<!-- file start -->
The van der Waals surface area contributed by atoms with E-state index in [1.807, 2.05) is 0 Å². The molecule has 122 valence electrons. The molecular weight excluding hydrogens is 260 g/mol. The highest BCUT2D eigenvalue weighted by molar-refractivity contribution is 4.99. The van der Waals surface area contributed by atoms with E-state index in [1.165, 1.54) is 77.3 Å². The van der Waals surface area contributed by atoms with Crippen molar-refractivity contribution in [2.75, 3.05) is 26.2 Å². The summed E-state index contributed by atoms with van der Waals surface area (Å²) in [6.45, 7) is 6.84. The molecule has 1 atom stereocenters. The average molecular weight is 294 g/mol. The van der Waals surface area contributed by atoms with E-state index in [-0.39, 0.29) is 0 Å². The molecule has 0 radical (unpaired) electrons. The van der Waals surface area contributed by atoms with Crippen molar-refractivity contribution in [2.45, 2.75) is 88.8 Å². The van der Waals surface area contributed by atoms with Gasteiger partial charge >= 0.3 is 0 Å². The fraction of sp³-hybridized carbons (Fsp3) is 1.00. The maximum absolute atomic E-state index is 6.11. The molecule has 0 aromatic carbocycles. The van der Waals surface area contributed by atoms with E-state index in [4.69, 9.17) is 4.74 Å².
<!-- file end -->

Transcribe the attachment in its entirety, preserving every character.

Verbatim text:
The van der Waals surface area contributed by atoms with E-state index in [1.807, 2.05) is 0 Å². The molecule has 122 valence electrons. The molecular weight excluding hydrogens is 260 g/mol. The highest BCUT2D eigenvalue weighted by molar-refractivity contribution is 4.99. The van der Waals surface area contributed by atoms with E-state index in [1.165, 1.54) is 77.3 Å². The van der Waals surface area contributed by atoms with Crippen molar-refractivity contribution in [2.75, 3.05) is 26.2 Å². The summed E-state index contributed by atoms with van der Waals surface area (Å²) in [6.45, 7) is 6.84. The molecule has 1 atom stereocenters. The average molecular weight is 294 g/mol. The van der Waals surface area contributed by atoms with E-state index in [-0.39, 0.29) is 0 Å². The molecule has 0 radical (unpaired) electrons. The van der Waals surface area contributed by atoms with Crippen molar-refractivity contribution in [2.45, 2.75) is 88.8 Å². The van der Waals surface area contributed by atoms with Gasteiger partial charge >= 0.3 is 0 Å². The fraction of sp³-hybridized carbons (Fsp3) is 1.00. The maximum absolute atomic E-state index is 6.11. The molecule has 0 aromatic carbocycles. The van der Waals surface area contributed by atoms with E-state index in [4.69, 9.17) is 4.74 Å².